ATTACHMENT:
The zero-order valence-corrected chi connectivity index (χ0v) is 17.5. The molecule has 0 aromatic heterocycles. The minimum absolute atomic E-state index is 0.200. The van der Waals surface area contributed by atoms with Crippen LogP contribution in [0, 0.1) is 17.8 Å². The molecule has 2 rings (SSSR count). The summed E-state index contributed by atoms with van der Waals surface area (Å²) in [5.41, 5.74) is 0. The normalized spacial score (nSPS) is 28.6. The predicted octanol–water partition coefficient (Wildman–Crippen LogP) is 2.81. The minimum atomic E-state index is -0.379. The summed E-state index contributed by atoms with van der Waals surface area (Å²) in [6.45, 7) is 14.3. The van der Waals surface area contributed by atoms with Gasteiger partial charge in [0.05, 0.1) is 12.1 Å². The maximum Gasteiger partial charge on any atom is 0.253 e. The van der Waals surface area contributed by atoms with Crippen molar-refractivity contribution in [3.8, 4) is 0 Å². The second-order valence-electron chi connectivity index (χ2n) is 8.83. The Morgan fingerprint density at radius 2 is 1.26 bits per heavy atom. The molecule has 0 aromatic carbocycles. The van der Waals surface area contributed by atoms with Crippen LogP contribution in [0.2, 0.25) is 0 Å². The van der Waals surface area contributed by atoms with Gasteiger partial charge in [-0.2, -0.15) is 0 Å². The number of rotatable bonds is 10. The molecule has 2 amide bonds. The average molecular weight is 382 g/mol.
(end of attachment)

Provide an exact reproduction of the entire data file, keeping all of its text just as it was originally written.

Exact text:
The zero-order valence-corrected chi connectivity index (χ0v) is 17.5. The molecule has 0 aromatic heterocycles. The minimum absolute atomic E-state index is 0.200. The van der Waals surface area contributed by atoms with Crippen LogP contribution in [0, 0.1) is 17.8 Å². The molecule has 2 rings (SSSR count). The summed E-state index contributed by atoms with van der Waals surface area (Å²) in [5.41, 5.74) is 0. The normalized spacial score (nSPS) is 28.6. The predicted octanol–water partition coefficient (Wildman–Crippen LogP) is 2.81. The minimum atomic E-state index is -0.379. The summed E-state index contributed by atoms with van der Waals surface area (Å²) in [6.45, 7) is 14.3. The van der Waals surface area contributed by atoms with Gasteiger partial charge in [0.05, 0.1) is 12.1 Å². The maximum Gasteiger partial charge on any atom is 0.253 e. The van der Waals surface area contributed by atoms with Crippen molar-refractivity contribution in [3.8, 4) is 0 Å². The second-order valence-electron chi connectivity index (χ2n) is 8.83. The Morgan fingerprint density at radius 2 is 1.26 bits per heavy atom. The molecule has 0 aromatic carbocycles. The van der Waals surface area contributed by atoms with Crippen LogP contribution in [0.2, 0.25) is 0 Å². The van der Waals surface area contributed by atoms with Gasteiger partial charge in [-0.2, -0.15) is 0 Å². The number of rotatable bonds is 10. The molecule has 2 amide bonds. The average molecular weight is 382 g/mol.